What determines district assistance?
School districts where at least one student group scores in red in at least two indicators will get what is called “differentiated assistance” (see accompanying story). An example is a K-12 district whose students with disabilities scored red in suspension rates and graduation rates.
The test score indicator works this way: Either two reds, in math and English scores, or a combination of one test in red and one in orange count for potential assistance. The student group would still need another red indicator to get help.
Just because a district isn’t singled out for help doesn’t mean it’s performing well. In hundreds of districts, student groups were rated red in math and English language arts or another indicator. Districts must highlight these results and other big disparities in achievement in their LCAPs and describe what they plan to do about it.
And what if districts don’t improve?
The 2013 funding law lays out stringent provisions for state intervention for poor performance, so a state takeover will probably be rare. It says that the state superintendent can intervene if a district fails to move out of red in three out of four consecutive years for three or more student groups in more than one state or local priority area. However, the California Collaborative for Educational Excellence can also recommend state intervention if a school district has been unable or unwilling to carry out the agency’s recommendations to improve, and persistently poor academic performance alone, regardless of other indicators, warrants intervention.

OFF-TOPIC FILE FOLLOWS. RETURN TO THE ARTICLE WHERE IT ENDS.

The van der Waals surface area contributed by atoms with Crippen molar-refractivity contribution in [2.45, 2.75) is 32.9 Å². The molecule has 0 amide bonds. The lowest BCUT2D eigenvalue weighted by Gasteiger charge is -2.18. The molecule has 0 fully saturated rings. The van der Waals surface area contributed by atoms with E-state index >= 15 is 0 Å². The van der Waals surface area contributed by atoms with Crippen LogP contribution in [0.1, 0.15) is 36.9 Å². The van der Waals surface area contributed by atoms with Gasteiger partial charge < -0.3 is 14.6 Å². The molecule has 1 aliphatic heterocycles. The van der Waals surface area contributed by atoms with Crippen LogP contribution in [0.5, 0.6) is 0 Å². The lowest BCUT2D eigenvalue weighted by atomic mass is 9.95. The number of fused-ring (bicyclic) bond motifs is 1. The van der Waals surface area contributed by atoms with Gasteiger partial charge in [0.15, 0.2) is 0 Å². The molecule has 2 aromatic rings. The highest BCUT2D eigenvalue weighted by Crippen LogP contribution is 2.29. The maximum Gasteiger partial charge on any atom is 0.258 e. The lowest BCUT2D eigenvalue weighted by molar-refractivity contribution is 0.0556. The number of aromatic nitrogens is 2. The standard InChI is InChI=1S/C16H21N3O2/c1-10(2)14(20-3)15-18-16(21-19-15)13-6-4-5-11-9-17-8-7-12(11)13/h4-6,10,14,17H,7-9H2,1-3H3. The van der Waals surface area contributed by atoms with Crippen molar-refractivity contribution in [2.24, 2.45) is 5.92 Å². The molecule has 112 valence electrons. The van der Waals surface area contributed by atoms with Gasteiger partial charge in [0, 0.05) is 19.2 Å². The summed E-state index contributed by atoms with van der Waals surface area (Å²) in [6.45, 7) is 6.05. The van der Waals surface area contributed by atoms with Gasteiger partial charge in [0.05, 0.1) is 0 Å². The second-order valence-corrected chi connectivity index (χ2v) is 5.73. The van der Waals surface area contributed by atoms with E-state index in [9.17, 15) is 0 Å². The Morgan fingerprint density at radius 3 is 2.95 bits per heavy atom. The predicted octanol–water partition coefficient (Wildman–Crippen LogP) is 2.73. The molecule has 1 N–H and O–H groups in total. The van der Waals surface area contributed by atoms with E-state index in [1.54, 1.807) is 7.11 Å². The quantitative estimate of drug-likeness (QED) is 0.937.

Can I compare schools?
Not easily using the California School Dashboard. You have to look up each school or district one at a time. You’ll have better luck with EdSource’s database. It has a custom comparison tool that lets you compare schools’ performances for all students on all indicators — but not for individual subgroups.
Though the state doesn’t promote it, there is a site separate from the California School Dashboard that does allow you to compare schools within a district. They’re called the “5 by 5 placement reports,” which you can find here. Using a drop-down menu to choose a district and an indicator, you’ll see a 25-box grid, by color, listing schools that fall within each box. The horizontal and vertical axis reveals how the schools scored and whether they improved or declined from the previous year. Those intersections of the ranges produce a box, and show how colors are determined. That information is very useful for those who want to understand how the system works.